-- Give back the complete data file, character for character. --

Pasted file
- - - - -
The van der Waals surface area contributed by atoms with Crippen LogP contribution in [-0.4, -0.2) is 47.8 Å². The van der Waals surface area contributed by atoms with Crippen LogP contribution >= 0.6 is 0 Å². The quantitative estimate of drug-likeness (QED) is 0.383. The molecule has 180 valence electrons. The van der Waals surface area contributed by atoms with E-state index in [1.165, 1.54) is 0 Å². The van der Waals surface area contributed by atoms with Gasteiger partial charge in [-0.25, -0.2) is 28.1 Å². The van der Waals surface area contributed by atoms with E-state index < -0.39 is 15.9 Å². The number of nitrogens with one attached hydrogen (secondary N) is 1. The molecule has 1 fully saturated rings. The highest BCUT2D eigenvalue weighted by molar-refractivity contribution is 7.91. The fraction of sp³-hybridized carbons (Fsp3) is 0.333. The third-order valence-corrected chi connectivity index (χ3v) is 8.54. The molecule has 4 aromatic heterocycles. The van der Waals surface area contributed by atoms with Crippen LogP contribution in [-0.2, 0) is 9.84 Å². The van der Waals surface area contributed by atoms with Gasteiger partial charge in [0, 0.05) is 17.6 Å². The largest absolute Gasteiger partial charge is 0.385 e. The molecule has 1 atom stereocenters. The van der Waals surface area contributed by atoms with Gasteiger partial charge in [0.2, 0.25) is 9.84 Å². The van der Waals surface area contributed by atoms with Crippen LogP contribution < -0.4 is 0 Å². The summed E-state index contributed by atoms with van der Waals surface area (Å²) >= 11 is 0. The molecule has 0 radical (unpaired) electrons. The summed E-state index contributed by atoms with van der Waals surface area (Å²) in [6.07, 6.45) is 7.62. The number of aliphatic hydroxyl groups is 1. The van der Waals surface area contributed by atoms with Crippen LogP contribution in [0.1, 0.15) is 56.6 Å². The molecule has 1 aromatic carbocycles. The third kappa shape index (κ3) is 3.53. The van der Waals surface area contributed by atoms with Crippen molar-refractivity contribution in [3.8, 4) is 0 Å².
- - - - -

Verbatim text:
The van der Waals surface area contributed by atoms with Crippen LogP contribution in [-0.4, -0.2) is 47.8 Å². The van der Waals surface area contributed by atoms with Crippen LogP contribution >= 0.6 is 0 Å². The quantitative estimate of drug-likeness (QED) is 0.383. The molecule has 180 valence electrons. The van der Waals surface area contributed by atoms with E-state index in [1.165, 1.54) is 0 Å². The van der Waals surface area contributed by atoms with Gasteiger partial charge in [-0.25, -0.2) is 28.1 Å². The van der Waals surface area contributed by atoms with E-state index < -0.39 is 15.9 Å². The number of nitrogens with one attached hydrogen (secondary N) is 1. The molecule has 1 fully saturated rings. The highest BCUT2D eigenvalue weighted by molar-refractivity contribution is 7.91. The fraction of sp³-hybridized carbons (Fsp3) is 0.333. The third-order valence-corrected chi connectivity index (χ3v) is 8.54. The molecule has 4 aromatic heterocycles. The van der Waals surface area contributed by atoms with Crippen LogP contribution in [-0.2, 0) is 9.84 Å². The van der Waals surface area contributed by atoms with Gasteiger partial charge in [0, 0.05) is 17.6 Å². The largest absolute Gasteiger partial charge is 0.385 e. The molecule has 1 atom stereocenters. The van der Waals surface area contributed by atoms with Gasteiger partial charge in [0.2, 0.25) is 9.84 Å². The van der Waals surface area contributed by atoms with Crippen LogP contribution < -0.4 is 0 Å². The summed E-state index contributed by atoms with van der Waals surface area (Å²) >= 11 is 0. The molecule has 0 radical (unpaired) electrons. The summed E-state index contributed by atoms with van der Waals surface area (Å²) in [6.07, 6.45) is 7.62. The number of aliphatic hydroxyl groups is 1. The van der Waals surface area contributed by atoms with Crippen LogP contribution in [0.1, 0.15) is 56.6 Å². The molecule has 1 aromatic carbocycles. The third kappa shape index (κ3) is 3.53. The van der Waals surface area contributed by atoms with Crippen molar-refractivity contribution in [3.8, 4) is 0 Å².